Can Counseling for Kids Improve Their Behavior? Does It Last?
By David Hodel,
Posted March 4th, 2019
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Raising children can feel like a full-time job. My mother once referred to the process as “the civilization of little savages,” which isn’t far from the truth.
We start out all id and ego, needing, wanting, taking, and it is largely due to the intervention of our primary caregivers – who provide the much-needed correction and moral framework – that we are ever fit for society. When our best efforts aren’t enough, when our children persist in unacceptable behavior and all the carrots and sticks have failed, sometimes it’s necessary to get help from a professional.
How We Are Formed
Arguments have raged for centuries over the question of whether we are most formed by nature (our biology) or nurture (our environment). The fact is brain chemistry is something we are born with, but brain chemistry can be altered. Parents can do everything right and still have a child who has discipline problems.
There is no one-size-fits-all solution. A child with a predisposition toward aggression may learn to control it or end up in an institution of one form or another. It is a terrifying thought for any loving parent, which is why we need to remain hopeful and keep looking for solutions when confronted by issues regarding our children.
Diagnosis is Often a Process
Imagine for a moment you are a parent to a 10-year-old boy named Jimmy. The presenting issue is his behavior in class. Lately, he has been disrespectful to his teacher, getting into
Most Unusual Symptoms of ADD: Often Overlooked and Misdiagnosed
By Curran Otis,
Posted February 27th, 2019
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Attention Deficit Disorder, known as ADD, is commonly recognized and present in children as an inability to remain focused in structured environments, such as school.
Some of the more well-known symptoms of ADD that are easily identified include fleeting memory recall, very short attention span, and trouble with impulse control. These paint a picture of ADD, especially with children, as one of the more difficult and misdiagnosed conditions.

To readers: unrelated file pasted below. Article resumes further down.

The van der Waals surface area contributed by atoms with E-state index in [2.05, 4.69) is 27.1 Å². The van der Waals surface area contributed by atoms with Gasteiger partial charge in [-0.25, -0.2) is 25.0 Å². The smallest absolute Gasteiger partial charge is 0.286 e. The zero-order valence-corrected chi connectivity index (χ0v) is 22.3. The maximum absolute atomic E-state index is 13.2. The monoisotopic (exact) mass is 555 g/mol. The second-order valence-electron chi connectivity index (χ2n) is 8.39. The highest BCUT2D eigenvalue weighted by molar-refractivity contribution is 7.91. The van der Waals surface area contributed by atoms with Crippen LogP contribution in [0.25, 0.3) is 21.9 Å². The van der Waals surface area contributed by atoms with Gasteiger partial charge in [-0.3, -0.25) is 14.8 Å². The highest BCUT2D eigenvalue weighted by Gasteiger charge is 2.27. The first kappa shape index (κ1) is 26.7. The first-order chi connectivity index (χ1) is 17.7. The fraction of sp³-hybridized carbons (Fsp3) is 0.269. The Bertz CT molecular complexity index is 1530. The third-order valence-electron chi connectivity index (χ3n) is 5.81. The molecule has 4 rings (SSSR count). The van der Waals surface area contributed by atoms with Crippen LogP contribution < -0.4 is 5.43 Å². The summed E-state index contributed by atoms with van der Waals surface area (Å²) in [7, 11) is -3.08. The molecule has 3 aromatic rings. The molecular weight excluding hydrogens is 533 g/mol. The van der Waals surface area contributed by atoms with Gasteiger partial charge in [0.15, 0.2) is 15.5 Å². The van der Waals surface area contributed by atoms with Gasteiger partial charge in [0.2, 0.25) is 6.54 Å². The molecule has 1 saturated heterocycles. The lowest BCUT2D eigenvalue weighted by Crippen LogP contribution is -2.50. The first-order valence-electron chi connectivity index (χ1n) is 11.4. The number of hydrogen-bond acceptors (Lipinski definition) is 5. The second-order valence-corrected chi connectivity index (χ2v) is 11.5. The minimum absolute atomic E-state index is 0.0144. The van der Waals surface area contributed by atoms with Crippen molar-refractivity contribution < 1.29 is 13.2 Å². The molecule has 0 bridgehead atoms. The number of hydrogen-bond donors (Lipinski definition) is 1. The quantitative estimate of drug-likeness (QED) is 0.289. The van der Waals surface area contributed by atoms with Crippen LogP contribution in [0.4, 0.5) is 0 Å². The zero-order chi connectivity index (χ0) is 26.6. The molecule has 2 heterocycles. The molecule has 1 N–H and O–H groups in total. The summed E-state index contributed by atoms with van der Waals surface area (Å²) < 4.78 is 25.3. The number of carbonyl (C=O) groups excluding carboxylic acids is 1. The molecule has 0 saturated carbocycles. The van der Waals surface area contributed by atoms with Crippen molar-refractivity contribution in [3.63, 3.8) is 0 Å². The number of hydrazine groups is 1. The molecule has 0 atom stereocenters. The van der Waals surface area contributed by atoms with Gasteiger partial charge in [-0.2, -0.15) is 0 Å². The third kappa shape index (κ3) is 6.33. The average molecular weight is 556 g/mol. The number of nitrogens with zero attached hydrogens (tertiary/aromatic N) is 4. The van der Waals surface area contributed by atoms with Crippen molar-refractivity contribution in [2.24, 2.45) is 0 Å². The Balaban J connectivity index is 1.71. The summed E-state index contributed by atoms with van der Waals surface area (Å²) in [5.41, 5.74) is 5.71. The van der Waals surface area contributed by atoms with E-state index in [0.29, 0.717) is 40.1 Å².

However, often some of the more unusual symptoms of ADD are overlooked and misdiagnosed. Most school environments are not designed for free movement for those who are more hands-on learners. Often, restlessness and inattention can be mistaken for struggles with Attention Deficit Disorder.
Individuals with ADD often struggle with losing interest in topics that do not challenge them intellectually. This behavior often shows as inattention and is misinterpreted as “not paying attention.”
Among the symptoms of ADD, mood swings are another unusual sign. This is often mistaken for Bipolar Disorder and treated the same. However, mood swings are common with ADD.
When you’re able to see multiple perspectives and commit energy to these outcomes, often strong passions and emotions come with focusing on these desires. These strong emotional connections are very powerful and contribute to the creative energy that comes with ADD. When these feelings of deep connection and conviction are taken away, this can feel like you are not able to be your authentic self.
According to ADDitude (2019), a resource to view inside the ADD mind, some